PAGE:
“I got a message from (Alexis) last night,” said Richards, a sophomore at St. Thomas Aquinas High School in Fort Lauderdale, Fla. “She’s training (at the U.S. Olympic Training Center) in San Diego, and she said not to break her record. That just got me more fired up to do it. I didn’t think I would be able to get it in the 100, but everything just worked today.”
For perspective, Richards’ time, in the 13- and 14-year-old youth girls’ division, would have earned her a gold medal Sunday in the 15-16 intermediate girls’ and the 17-18 young women’s classes. It would also rank her 10th on the all-time University of Nebraska charts.
>> A day in the life of the Olympics, from Joe Posnanski.
>> Dan Wetzel’s favorite story of the Olympics is an Irish woman boxer.
>> “The purity of competition” marked the women’s soccer gold medal game between U.S. and Japan, says Grant Wahl. Isn’t it weird that Europe has relatively little interest in women’s soccer?
>> Suck it up, Lolo. That’s the message from Jason Whitlock, who says equality means deflecting criticism, even when it’s unfair.
>> First Kearney’s Little League baseball team wins its Midwest regional game Thursday night on ESPN2. Then pitcher Blake Quintana makes SportsCenter’s top 10 list with a web gem. Not too shabby. Kearney and Canyon Lake, S.D., will play in the regional final at 1 p.m. Saturday. The game will be broadcast by ESPN.
>> I’m not a Peyton Manning fanatic, but I’m thrilled to see him back on the field. Still, I’m gonna be really nervous that first time he takes a big hit in the back.
>> Tim Miles has done many things right his first four months on the job. Add one more to the list. Nebraska is playing UNO this November. The Huskers and Bluejays should play UNO every year. It’s good for the state’s basketball community.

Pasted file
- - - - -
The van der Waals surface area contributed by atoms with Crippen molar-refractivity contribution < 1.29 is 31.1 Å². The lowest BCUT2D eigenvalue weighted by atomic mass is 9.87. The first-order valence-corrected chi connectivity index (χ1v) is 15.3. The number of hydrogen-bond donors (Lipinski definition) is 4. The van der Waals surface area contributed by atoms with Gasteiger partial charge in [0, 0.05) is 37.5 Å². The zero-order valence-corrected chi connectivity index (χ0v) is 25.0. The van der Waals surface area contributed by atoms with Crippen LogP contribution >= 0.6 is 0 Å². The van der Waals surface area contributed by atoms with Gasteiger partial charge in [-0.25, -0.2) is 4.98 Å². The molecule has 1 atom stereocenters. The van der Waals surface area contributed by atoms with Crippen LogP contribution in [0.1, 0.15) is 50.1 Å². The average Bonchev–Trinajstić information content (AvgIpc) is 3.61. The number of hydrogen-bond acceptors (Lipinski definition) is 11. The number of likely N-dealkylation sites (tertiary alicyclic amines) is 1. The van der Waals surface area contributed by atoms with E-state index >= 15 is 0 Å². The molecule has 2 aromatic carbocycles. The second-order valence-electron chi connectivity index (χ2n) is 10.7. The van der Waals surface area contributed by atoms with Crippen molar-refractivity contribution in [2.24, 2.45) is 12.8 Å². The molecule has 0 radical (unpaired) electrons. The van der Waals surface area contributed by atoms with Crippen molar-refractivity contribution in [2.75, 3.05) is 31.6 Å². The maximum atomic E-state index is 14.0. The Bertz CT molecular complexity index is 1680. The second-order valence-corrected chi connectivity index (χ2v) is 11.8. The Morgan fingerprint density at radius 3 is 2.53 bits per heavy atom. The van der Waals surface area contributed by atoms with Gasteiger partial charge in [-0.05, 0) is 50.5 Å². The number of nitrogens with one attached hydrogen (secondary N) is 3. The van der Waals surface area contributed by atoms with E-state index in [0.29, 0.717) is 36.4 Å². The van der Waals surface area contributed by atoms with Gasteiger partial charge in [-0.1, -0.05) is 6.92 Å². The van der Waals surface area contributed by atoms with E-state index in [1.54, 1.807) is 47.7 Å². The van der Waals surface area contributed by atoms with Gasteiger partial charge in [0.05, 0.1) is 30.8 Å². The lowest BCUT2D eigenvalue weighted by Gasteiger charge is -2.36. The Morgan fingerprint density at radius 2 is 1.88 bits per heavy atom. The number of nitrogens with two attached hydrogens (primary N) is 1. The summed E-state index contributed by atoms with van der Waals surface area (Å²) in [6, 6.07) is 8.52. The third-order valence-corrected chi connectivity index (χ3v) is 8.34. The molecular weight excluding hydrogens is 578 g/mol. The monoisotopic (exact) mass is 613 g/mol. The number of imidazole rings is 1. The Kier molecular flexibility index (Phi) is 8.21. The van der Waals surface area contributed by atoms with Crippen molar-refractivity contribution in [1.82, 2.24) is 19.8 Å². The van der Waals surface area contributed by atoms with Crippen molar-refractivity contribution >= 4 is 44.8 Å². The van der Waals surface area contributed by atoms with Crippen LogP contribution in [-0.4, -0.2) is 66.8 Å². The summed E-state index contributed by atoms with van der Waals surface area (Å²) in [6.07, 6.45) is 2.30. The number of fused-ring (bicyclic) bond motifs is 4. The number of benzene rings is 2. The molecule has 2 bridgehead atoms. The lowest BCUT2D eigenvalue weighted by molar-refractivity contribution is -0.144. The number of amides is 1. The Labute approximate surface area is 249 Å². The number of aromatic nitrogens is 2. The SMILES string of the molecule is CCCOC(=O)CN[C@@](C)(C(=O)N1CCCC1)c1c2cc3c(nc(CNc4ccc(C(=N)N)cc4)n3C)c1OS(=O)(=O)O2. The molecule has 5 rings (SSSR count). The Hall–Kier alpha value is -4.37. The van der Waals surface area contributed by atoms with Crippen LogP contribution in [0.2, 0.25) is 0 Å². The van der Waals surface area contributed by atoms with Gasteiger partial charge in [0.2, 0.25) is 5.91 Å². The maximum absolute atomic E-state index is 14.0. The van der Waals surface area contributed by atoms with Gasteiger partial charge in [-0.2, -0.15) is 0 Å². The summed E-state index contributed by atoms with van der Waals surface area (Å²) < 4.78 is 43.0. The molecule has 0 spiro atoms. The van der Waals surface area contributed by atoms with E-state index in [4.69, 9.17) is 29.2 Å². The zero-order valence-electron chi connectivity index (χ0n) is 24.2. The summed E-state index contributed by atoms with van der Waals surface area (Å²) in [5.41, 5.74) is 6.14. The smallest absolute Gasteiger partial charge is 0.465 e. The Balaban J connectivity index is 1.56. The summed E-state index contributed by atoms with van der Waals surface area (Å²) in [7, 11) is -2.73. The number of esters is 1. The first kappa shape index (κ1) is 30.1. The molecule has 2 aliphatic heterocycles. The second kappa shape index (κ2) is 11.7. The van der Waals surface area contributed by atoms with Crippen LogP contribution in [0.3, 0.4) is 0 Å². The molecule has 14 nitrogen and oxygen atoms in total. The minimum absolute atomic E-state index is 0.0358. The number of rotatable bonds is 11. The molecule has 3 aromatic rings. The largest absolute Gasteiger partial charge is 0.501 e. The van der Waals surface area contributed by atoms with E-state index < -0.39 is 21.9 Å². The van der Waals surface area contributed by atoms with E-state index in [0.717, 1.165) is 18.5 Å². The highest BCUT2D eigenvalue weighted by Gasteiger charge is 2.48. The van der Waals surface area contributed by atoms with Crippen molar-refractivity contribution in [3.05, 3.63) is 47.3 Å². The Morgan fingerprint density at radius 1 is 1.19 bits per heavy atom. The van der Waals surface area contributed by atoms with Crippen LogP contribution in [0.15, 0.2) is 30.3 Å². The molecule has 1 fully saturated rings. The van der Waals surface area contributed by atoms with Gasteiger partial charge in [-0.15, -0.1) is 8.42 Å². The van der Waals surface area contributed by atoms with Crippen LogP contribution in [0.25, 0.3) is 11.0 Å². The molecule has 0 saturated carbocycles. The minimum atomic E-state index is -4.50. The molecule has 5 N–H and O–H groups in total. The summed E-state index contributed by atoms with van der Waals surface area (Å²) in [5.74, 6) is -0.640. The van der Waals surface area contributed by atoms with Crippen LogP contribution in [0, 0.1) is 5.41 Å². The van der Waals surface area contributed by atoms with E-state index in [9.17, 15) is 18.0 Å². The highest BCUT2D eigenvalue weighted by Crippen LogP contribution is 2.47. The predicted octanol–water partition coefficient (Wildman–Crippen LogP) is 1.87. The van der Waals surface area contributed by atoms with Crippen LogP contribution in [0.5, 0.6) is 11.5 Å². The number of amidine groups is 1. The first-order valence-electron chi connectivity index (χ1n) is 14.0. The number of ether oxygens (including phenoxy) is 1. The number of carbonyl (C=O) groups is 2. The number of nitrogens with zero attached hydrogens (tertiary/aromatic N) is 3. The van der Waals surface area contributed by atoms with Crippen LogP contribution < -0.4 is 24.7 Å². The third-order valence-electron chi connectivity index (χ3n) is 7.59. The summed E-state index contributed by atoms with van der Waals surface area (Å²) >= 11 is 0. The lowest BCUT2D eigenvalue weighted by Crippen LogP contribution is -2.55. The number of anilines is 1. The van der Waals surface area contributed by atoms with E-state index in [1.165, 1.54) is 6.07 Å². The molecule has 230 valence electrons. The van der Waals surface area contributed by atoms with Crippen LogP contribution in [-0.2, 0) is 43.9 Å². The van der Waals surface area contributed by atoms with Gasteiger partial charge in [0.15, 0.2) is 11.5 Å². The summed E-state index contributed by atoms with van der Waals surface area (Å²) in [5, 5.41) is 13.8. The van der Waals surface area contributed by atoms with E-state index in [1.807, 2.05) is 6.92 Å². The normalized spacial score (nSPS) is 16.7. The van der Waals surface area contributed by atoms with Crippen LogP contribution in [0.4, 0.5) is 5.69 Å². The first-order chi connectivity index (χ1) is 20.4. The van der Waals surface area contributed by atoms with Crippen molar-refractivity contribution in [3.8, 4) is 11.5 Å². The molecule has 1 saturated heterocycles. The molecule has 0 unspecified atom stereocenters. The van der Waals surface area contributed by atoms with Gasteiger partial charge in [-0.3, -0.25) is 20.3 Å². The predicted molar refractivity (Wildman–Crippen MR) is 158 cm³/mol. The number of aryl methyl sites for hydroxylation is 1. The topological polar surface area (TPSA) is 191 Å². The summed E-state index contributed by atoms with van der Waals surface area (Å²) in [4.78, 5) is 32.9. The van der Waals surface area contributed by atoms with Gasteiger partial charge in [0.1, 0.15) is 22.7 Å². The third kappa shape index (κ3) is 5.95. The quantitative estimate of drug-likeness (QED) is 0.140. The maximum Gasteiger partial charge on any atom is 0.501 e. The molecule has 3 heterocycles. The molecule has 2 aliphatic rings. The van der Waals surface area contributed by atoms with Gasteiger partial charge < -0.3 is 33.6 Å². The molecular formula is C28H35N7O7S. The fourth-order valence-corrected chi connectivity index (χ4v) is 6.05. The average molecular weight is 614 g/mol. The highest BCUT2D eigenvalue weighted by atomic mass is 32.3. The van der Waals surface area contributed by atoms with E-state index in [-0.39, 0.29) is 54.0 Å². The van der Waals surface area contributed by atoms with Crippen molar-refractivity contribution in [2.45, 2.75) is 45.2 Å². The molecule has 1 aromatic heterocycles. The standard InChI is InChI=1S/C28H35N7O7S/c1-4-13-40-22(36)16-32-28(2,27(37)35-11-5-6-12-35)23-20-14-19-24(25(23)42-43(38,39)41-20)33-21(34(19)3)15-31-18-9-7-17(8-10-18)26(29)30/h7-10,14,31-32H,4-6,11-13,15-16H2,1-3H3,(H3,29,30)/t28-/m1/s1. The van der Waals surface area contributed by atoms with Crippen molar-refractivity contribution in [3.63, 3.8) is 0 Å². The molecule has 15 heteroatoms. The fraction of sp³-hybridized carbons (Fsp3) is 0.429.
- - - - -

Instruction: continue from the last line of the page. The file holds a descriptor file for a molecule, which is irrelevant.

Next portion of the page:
>> By failing to act in the North Carolina academic scandal, Dana O’Neil says, the NCAA shows its hypocrisy again.
>> A few days late, but here’s Gary Parrish on Roy Williams being named, by his peers, the most overrated coach in the country. I agree with Parrish’s point here. X’s and O’s are overrated. Give me a coach who can recruit. As Barry Collier and Doc Sadler showed us, it shouldn’t be a mark of honor that a coach gets “C-” results out of “D+” talent.
>> A Ryan Lochte reality show? Suddenly I don’t like him as much.
>> Vote in the championship of the Big Red Bracket. “Sellout Streak” v. “Blackshirts.”
>> Finally, the culmination of the Husker Infamy Bracket: “62-36” v. “One (extra) second in Dallas.”
I tallied 57 votes. The score: 32-25. The winner: “62-36,” the beginning of the Husker downfall. Thanks for participating. For the record, my favorite was “40-day coaching search, featuring Houston Nutt.” To me, nothing was so forgettable — and so pathetic — as that.
>> Thanks for reading. Have a great weekend.